Whispers of the Wealthy Few

While the National Archives has made clear that it won’t be able to produce all documents relating to Supreme Court nominee Brett Kavanaugh until the end of October, Senate Republican leaders announced Friday that they will begin confirmation hearings on Sept. 4. As a result, the confirmation process will proceed without full access to some 900,000 pages of documents detailing Kavanaugh’s career and judicial record.

As AFL-CIO President Richard Trumka (UMWA) recently told reporters: “Working people deserve a nominee who will extend the guarantees of the Constitution and the promises of our country to everyone who lives and works here. We don’t need another justice who only listens to the whispers of the wealthy few.”

Yet Kavanaugh has a long record of ruling against working families:

  • American Federation of Government Employees, AFL-CIO v. Gates: Handed down an opinion that his colleagues argued would allow the secretary of defense to “abolish collective bargaining altogether.”
  • Agri Processor Co. Inc. v. National Labor Relations Board: In a dissent, wrote that a company should not be ordered to bargain with a union, arguing that undocumented workers were ineligible to vote in a union election (in direct conflict with long-standing Supreme Court precedent).
  • SeaWorld of Florida LLC v. Perez: Dissented from a majority opinion upholding a safety citation against SeaWorld following the death of a trainer.
  • Venetian Casino Resort LLC v. NLRB: Overturned an NLRB decision, finding that a hotel engaged in unfair labor practices when it requested police officers issue criminal citations to union demonstrators who were legally protesting.

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Posted In: From AFL-CIO, Union Matters

Union Matters

Uber Drivers Deserve Legal Rights and Protections

By Kathleen Mackey
USW Intern

In an advisory memo released May 14, the U.S. labor board general counsel’s office stated that Uber drivers are not employees for the purposes of federal labor laws.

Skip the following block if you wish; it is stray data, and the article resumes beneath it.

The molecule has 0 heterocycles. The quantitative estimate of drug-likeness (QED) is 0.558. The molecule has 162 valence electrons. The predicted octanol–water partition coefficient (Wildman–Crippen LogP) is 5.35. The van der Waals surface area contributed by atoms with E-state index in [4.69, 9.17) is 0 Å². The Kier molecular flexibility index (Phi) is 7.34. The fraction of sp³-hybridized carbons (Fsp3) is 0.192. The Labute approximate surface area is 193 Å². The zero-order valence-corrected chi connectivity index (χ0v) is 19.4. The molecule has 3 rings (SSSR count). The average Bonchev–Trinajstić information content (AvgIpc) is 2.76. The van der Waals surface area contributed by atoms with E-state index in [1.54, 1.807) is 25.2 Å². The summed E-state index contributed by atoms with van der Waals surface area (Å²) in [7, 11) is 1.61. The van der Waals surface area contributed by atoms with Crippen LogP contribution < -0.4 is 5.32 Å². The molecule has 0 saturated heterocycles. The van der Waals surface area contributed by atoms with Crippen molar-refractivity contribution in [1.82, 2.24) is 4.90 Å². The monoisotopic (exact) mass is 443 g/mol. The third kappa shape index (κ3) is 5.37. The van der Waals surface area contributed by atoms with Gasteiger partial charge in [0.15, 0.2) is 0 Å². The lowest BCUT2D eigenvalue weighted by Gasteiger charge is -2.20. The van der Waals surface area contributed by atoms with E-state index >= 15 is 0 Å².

Their stance holds that workers for companies like Uber are not included in federal protections for workplace organizing activities, which means the labor board is effectively denying Uber drivers the benefits of forming or joining unions.

Simply stating that Uber drivers are just gig workers does not suddenly undo the unjust working conditions that all workers potentially face, such as wage theft, dangerous working conditions and  job insecurity. These challenges are ever-present, only now Uber drivers are facing them without the protection or resources they deserve. 

The labor board’s May statement even seems to contradict an Obama-era National Labor Relations Board (NLRB) ruling that couriers for Postmates, a job very similar to Uber drivers’, are legal employees.

However, the Department of Labor has now stated that such gig workers are simply independent contractors, meaning that they are not entitled to minimum wages or overtime pay.

While being unable to unionize limits these workers’ ability to fight for improved pay and working conditions, independent contractors can still make strides forward by organizing, explained executive director of New York Taxi Workers Alliance Bhairavi Desai.

“We can’t depend solely on the law or the courts to stop worker exploitation. We can only rely on the steadfast militancy of workers who are rising up everywhere,” Desai said in a statement. 

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Make Father's Day Union Made!